Arawak owns a 50% interest in two producing fields, Sotchemyu-Talyu and North Irael.  The remaining 50% interest is held by Lundin Petroleum.  These two fields generated (net to Arawak) average production of 4282 bpd in 2007. Oil produced is a relatively low grade light crude.  Roughly 45% of crude oil is exported, and the remainder sold to domestic markets.

 

At year end, there were 70 producing wells in Russia.

 

Arawak has a modest concession in Azerbaijan.

 

The firm has an effective 29.736% interest in exploration properties and 10 productive oil and natural gas wells in Azerbaijan.  This profit sharing agreement (PSA) is operated by a third party, whose controlling interest is China National Petroleum.   Oil production averaged 20 bpd in 2007.

 

Natural gas sales were converted to oil equivalents by Arawak. For accounting purposes, this added 130 bpd.  However, as Azerbaijan natural gas sells for about $1.25 per mcf ($7.5 per barrel equivalent), this represents purely a theoretical exercise.

 

In the past, detractors have criticized Arawak for lack of reserve growth and poorly defined reserves.

 
At the start of 2006, proven and probable reserves in Kazakhstan and Russia stood at 40.41 million barrels.  Since that time, the company has made an acquisition and invested more than $132.1 million of capital in operations.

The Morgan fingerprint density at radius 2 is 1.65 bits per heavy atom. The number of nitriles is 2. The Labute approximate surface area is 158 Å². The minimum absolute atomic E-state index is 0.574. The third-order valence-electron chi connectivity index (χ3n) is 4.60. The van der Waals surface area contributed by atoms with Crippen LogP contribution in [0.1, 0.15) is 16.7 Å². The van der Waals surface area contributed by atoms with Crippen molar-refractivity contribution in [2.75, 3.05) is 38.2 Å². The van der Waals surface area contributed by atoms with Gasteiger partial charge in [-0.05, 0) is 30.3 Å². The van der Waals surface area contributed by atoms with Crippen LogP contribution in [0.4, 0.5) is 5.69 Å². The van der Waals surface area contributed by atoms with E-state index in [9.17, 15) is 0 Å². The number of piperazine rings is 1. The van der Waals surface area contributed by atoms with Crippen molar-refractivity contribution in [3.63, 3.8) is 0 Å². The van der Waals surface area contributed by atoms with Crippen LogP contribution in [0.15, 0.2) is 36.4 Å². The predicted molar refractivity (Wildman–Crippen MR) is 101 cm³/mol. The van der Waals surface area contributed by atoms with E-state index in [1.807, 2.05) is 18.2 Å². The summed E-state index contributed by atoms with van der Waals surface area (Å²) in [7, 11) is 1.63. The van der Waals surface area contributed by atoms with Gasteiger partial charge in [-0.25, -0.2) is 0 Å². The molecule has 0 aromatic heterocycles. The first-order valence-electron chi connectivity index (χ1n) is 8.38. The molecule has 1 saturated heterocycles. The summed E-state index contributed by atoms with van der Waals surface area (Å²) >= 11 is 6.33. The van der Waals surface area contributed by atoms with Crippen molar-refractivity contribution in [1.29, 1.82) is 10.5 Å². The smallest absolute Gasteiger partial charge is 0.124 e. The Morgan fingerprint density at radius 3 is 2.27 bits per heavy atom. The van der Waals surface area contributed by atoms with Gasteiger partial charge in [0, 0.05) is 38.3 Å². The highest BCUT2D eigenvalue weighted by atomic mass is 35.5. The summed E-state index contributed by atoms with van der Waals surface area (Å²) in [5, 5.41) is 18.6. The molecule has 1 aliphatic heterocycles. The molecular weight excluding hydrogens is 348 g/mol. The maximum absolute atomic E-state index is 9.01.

As a result of these expenditures, Arawak has been able to increase proven and probable reserves, in the past 24 months by 5.46 million barrels.  The firm had also produced 6.6 million barrels of oil.  

 

Arawak has also booked large natural gas and associated oil reserves in Azerbaijan.  However, many investors and analysts have largely ignored these reserves.  This reserve base is poorly defined.  Furthermore, most of this Azerbaijan reserve is natural gas, difficult to produce and sells for little more than breakeven.  No development or exploration drilling is planned in Azerbaijan until late 2008 at the earliest.

 

Given the funding requirements, the geological complexity of the region, and the lack of proper modern seismic over much of the concession, it seems that investors are actually penalizing Arawak for continuing to hold and fund the Azerbaijan PSA.   I completely exclude any valuation for Azerbaijan reserves.

 
Net of production, the 2006-2007 capex spending improved Kazakhstan and Russian 2P reserves by 30%.

 

At year end 2007, proven reserves in Kazakhstan and Russia were 32.2 million barrels, up from 22.2 million in the prior year, mostly producing.  Probable reserves fell to 13.6 million barrels at year end 2007, as compared to 22.1 million barrels at year end 2006.   

 

The decline in probable reserves was entirely due to a conversion to proven, with development drilling.

 

My confidence level attached to the proven reserve estimate in Russia and Kazakhstan is high.

 

Most of the proven reserves in Kazakhstan estimated by Arawak are contained in shallow, highly porous fields.  They are easy to access through infill drilling, and well covered with modern seismic.  In Russia, while the reserves are deeper, they are equally well defined, and the firm has proven to be capable of extracting the oil with modern reservoir management.

 

A significant amount of the $132.1 million in capex was for infrastructure in key fields, not drilling.  Much of this development cost has been completed.    Stripping out these expenses indicate that F&D costs become 1st quartile.

 

Overly optimistic production forecasts by management have been the other sore point.

 

In the last 3 years, Arawak increased net oil production by 79.6%.